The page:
Along with oil prices and the rig count, the issuance of new drilling permits has dropped off dramatically in the last 12 months, according to numbers from the Texas Railroad Commission report of 864 permits issued in August.
The commission, which regulates oil and gas activity in the state, said in a release that the issuance of drilling permits declined 65 percent year-over-year in August 2015. Among the 864 permits, the breakdown for August this year included 222 oil wells; 59 for gas; 518 for oil or gas; 54 injection wells and 11 other permits.
Total well completions for 2015 year to date are 14,665, down from 20,657 recorded during the same period in 2014.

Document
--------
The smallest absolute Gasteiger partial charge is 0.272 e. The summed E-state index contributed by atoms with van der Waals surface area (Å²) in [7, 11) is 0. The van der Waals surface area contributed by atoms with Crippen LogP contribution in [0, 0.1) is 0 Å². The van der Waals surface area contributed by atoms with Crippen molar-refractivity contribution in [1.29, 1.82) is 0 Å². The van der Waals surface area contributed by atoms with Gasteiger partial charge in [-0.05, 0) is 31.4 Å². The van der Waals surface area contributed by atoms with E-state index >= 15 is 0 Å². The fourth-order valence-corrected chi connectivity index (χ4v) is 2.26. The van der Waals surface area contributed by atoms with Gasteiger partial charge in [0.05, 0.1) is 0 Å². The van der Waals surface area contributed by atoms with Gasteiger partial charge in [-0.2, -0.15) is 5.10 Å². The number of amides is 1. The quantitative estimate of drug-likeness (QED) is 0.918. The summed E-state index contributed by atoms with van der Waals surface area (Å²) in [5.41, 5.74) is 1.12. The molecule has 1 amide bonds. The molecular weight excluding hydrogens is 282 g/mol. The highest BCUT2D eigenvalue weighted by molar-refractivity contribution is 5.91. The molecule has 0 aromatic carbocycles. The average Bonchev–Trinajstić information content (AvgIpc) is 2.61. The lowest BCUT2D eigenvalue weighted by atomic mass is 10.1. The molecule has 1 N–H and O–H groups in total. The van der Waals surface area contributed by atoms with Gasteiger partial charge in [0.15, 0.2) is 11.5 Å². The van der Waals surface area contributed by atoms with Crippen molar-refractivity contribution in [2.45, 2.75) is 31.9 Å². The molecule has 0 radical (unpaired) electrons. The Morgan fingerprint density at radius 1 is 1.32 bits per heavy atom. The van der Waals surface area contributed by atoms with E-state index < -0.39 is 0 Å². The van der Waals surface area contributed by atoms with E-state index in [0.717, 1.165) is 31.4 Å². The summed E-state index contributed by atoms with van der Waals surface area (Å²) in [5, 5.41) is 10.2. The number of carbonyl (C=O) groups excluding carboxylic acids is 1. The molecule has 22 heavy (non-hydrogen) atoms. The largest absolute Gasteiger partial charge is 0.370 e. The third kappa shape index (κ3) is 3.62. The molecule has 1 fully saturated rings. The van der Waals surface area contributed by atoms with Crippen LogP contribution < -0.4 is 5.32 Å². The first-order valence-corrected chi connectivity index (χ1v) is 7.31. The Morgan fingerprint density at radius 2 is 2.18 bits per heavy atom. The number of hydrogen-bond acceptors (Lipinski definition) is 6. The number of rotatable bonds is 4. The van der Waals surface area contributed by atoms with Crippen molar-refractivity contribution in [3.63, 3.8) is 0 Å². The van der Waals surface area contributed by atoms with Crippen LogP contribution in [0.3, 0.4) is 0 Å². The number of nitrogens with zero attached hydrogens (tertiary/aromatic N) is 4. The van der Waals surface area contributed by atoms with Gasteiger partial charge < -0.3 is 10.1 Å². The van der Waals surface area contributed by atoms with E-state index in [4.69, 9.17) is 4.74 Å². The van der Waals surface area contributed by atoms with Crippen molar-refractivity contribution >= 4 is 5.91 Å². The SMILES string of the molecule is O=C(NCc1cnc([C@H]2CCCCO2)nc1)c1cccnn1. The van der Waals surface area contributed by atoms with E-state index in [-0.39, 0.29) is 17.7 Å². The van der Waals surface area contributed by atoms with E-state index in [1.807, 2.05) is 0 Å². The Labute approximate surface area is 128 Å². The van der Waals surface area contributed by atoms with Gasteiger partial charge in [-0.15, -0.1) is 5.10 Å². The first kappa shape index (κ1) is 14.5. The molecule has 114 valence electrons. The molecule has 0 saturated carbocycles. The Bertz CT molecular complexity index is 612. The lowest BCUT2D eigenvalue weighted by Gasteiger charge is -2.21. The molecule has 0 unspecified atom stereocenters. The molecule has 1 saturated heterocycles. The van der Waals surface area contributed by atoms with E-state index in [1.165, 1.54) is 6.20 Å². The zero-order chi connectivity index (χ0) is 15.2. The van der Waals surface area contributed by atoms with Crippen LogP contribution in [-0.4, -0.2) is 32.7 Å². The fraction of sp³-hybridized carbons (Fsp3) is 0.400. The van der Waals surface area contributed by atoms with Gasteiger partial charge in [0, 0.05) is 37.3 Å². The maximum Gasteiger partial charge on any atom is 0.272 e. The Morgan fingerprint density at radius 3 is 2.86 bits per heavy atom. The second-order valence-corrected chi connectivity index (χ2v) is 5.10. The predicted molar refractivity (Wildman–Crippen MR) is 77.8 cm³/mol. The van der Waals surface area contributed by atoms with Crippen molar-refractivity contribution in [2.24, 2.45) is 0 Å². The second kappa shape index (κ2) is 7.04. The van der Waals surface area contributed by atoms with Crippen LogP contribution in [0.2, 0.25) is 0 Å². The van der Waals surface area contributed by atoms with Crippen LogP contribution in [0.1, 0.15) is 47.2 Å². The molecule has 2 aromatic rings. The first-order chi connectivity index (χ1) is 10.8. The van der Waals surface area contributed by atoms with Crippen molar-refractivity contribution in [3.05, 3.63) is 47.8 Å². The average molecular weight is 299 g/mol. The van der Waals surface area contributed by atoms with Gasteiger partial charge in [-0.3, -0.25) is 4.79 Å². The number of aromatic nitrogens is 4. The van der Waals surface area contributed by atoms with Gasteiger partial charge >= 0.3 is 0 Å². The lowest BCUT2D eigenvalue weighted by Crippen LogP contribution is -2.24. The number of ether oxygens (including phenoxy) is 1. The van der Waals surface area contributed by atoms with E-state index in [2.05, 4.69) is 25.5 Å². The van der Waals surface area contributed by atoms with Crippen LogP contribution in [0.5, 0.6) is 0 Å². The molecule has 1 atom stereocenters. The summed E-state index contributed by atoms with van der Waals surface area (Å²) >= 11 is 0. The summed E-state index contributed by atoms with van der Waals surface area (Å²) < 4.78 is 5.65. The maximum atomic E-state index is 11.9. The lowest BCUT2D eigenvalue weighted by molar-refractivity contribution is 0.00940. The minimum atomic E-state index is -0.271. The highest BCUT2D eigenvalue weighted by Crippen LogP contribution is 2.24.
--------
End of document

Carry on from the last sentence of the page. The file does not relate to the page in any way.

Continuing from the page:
At less than $45 per barrel Sept. 15, oil prices are less than half their price from 12 months ago, which was near the beginning of their descent. The rig counts in the United States have consistently dropped most weeks this year, too.
In a recent note to investors, analysts at Raymond James & Associates in Houston said production isn’t expected to rebound significantly until 2017. RayJa expects crude prices will reach $60 per barrel by the end of 2016 and will average $70 per barrel in 2017. Based on that scenario, rig count will continue to fall by 9 percent (about 100 rigs) next year, but will then increase by an average of 48 percent (440 rigs) in 2017.
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